• Communication**:** Since the role involves communicating learning materials and curricula to students and other learners, you benefit from having great personal communication skills. This helps you to ascertain what terminology and steps are best to convey information to a novice.

  • Research**:** Instructional designers are constantly learning as they seek to develop and upgrade their own skills. If you possess good research skills, this allows you to find the best new resources and practices to learn about and implement.

  • Software usage**:** Many instructional designers use software packages to help them get their work done and stay organised. Research which applications are the most useful and find ways of acquainting yourself with them, either through free online resources or dedicated courses.

  • Time management**:** Instructional design work is often project-based, which means that you're going to find it much easier if you have good time management skills. This is particularly important when you come to work on multiple projects at once.

Related: 10 Valuable Soft Skills That You Need to Succeed in Your Career

Instructional designer FAQs

Below are some frequently asked questions relating to the role of an instructional designer:

How much does an instructional designer earn?

The national average salary for an instructional designer is £26,765, and the national average salary for a senior instructional designer is £46,605 per year. This is going to depend largely on how much experience you have, your qualifications and your portfolio. Your location can also be important in determining your salary expectations.

What does an instructional designer do?

The primary responsibility of an instructional designer is the development of learning resources. This can include instructional materials, entire curricula, course design, participation guides, presentation materials and training programmes. You also conduct evaluations of specific training or learning programmes to find ways of improving them. Instructional design is a highly analytical profession that requires a lot of critical thinking, research and creativity. You're also going to become familiar with educational models and theories that can help you develop effective solutions.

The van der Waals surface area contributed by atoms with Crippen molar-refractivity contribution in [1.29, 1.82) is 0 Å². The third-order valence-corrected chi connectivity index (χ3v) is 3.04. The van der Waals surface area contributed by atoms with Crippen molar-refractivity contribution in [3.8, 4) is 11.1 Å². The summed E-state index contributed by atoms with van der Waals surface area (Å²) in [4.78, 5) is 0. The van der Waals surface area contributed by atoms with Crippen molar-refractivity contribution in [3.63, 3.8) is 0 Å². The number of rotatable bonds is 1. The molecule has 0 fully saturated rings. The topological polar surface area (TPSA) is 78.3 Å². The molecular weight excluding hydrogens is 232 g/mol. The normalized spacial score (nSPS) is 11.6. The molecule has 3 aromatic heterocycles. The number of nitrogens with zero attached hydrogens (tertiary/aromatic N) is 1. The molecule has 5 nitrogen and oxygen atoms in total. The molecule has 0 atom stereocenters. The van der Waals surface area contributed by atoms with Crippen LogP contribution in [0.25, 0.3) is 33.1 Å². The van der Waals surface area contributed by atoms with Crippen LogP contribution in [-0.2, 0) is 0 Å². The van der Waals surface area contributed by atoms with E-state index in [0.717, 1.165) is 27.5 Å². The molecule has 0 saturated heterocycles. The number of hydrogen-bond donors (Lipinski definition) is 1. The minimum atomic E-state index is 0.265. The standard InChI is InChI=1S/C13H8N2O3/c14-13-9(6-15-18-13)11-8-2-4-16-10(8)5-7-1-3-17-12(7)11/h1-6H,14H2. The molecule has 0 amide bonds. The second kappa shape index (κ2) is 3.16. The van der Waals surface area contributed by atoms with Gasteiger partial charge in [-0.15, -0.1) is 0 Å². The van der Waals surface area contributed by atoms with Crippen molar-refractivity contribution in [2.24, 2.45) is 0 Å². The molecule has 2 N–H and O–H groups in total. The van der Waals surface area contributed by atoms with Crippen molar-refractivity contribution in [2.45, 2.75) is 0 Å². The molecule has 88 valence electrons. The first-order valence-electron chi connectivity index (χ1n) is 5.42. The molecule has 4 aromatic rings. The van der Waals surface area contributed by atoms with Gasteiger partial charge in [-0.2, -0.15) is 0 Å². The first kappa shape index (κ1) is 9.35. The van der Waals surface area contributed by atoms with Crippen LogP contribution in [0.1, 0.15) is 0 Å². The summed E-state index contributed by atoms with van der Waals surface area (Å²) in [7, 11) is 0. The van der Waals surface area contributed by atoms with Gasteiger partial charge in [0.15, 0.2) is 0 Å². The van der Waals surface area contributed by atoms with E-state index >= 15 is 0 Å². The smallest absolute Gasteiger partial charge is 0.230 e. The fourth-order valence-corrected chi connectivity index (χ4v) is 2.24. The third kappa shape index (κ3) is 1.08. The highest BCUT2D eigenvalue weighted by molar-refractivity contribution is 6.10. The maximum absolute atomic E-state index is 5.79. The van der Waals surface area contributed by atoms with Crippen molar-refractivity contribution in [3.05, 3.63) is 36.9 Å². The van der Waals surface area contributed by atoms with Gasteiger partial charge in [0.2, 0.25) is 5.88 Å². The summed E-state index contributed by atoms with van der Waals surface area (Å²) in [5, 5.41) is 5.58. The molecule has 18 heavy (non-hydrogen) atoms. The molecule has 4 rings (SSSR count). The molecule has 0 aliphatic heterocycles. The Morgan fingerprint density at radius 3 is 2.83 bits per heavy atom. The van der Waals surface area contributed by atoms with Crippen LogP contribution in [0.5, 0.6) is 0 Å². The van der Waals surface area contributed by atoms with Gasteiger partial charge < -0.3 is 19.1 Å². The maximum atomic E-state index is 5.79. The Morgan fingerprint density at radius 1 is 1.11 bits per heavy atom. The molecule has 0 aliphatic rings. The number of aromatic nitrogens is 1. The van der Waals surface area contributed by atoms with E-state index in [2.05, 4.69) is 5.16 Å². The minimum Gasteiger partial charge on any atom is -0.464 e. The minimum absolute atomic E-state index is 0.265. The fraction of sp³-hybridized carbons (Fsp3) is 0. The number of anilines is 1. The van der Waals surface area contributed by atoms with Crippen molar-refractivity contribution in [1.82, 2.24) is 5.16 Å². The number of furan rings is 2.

Instructional designers work to develop specific materials and courses for online, remote and mobile learning. This often requires intimate familiarity with educational technologies and their uses and limitations. They often work closely with experts and professionals in similar capacities, such as teachers, instructors and even learners. You also consult with subject matter experts to ensure courses impart valid and valuable information.

Related: How To Become an Educational Psychologist: Steps and Definitions

Who does an instructional designer work for?

Some instructional designers focus on traditional educational environments, like schools, colleges and universities. You might also work on training programmes for private companies. There are instructional designers who develop solutions for governmental and military needs.

Do all instructional designers have postgraduate degrees?

No, there are some instructional designers who work solely based on a bachelor's degree. They often complement this with additional courses that help to develop certain skills. Although not always a requirement, getting postgraduate degrees like a master's or PhD can greatly increase your chances of finding a job. Postgraduate qualifications like these, in addition to other complementary courses, are quite common and often a job requirement. Even if you start working without postgraduate qualifications, you may find that you start considering them in the long-term for your career progression.

Related: How To Write a PhD Application Cover Letter

What learning methodologies do instructional designers learn about?

Instructional designers make use of certain models that guide them when it comes to developing learning materials. Some of these are more commonly used and popular than others. Below is a selection of some of the more popular learning theories:

  • Bloom's Taxonomy**:** This is a model that arranges skills in a learning hierarchy. The principle is that learners acquire abilities and confidence, which allows them to ascend the hierarchy to develop greater skills and understanding.

  • Maslow's Hierarchy of Needs**:** This theory involves nine stages that are thought to be vital to a successful learning or training experience.

  • The ADDIE Model**:** This stands for Analyse, Design, Develop, Implement and Evaluate. This is a structured approach that was initially developed for training purposes.

  • Merrill's Principles of Instruction**:** This theory is based on facilitating learning through various methods, based on four phases. These are demonstration, activation of knowledge, application and integration into real challenges.

Salary figures reflect data listed on Indeed Salaries at the time of writing. Salaries‌ ‌may‌ ‌‌vary‌‌ ‌depending‌ ‌on‌ ‌the‌ ‌hiring‌ ‌organisation‌ ‌and‌ ‌a‌ ‌candidate's‌ ‌experience,‌ ‌academic‌ background‌ ‌and‌ ‌location.‌